This exhibition gathers three Moscow-based artists who each examine their relationship to the past, present and future, based on personal experience as a knowing subject. The condition in which precise information about what is happening is substituted with hopes and expectations illustrates the impossibility of total certainty in the knowability of the world and its security.
The works of Alexey Korsi explore the existential suspicion that often gives form to the little conspiracy theories of daily life. Lacking an absolute knowledge of reality, we suspect the worst of it, in any event focusing first and foremost on any potentially ominous signs. In this sense, normal bags – pictured in compositional opposition to the standard urban landscape – can stir up anxiety by suggesting the figures of their owners, who are standing nearby, but do not quite enter into the frame. An end product of evolution, our protective instinct goads the viewer to presume images of silent figures to be a threat. There are processes that remain largely concealed from us, but that play out over and over again in daily life. Secret, but incredibly significant for the course of world events, these processes reveal themselves in the form of certain traces, little lights accidentally left on our dashboard. This secret service goes about its business, so clandestinely that all we can understand about it is that the process is running and will continue to run further. In this work, a connection is forged between reality and the imagination that seeks to deceive us. A similar kind of imagination can be inferred in the still-smoldering ashtray, the focus on which is deeply tied to our experience of time. In a moment of deep thought, that instant when some idea has seized us, time around us can stop, leaving our physical processes to wait for us to return our attention to them.
In the work of Polina Kanis, we see how a place deemed a safe haven for a group of people seeking refuge from the world becomes, in practice, not a shelter, but a waiting room. Darkness, dankness and a lower gravitational force define this space, laden with all its symptoms. People manage to get by in this bunker only because they have experienced true danger outside its confines. Isolated as they are, the developments of what to come hold little importance for them.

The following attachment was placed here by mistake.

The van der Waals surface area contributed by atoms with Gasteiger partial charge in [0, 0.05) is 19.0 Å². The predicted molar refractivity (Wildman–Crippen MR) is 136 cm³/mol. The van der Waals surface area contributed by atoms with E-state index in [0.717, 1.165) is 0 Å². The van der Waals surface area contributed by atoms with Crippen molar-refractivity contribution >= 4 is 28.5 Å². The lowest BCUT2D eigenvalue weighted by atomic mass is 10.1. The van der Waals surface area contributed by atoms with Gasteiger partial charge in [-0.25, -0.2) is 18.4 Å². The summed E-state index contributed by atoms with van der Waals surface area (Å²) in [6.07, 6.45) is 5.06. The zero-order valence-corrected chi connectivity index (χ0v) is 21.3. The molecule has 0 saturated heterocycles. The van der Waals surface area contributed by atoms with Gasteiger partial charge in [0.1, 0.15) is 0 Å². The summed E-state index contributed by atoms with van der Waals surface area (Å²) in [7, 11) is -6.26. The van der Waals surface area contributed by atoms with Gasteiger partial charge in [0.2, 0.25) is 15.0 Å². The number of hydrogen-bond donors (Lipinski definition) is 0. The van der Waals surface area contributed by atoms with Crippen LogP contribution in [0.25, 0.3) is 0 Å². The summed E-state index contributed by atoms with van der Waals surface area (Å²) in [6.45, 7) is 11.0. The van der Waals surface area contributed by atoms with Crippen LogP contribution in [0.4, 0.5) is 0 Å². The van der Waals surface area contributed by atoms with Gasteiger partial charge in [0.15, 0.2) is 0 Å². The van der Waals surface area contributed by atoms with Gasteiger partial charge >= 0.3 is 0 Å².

Alexey Mandych’s work lays out a history of the inability to conform, to meet the impossible expectations of being the same. While it affects us all, time is only a habit, after all. By breaking the rhythms of time we can uncover the key to the world’s diversity and understand why there can never be complete control over it. The attempt to measure time, to calculate a unified standard, leads to a lack of curiosity, as well as a lack of aging and the development that comes with it.
Audience participation is part of the artistic process. The White Cube – the accepted setting for contemporary exhibitions – denies architecture and prevents viewers from fully participating in creating the meaning of a work. This kind of collaboration demands a conducive environment, set with ‘traps’ for the viewer to help foster engagement. The furniture specially designed and constructed by Korsi fills this function, by providing a comfortable vantage point for viewing the works and absorbing the new ideas they present.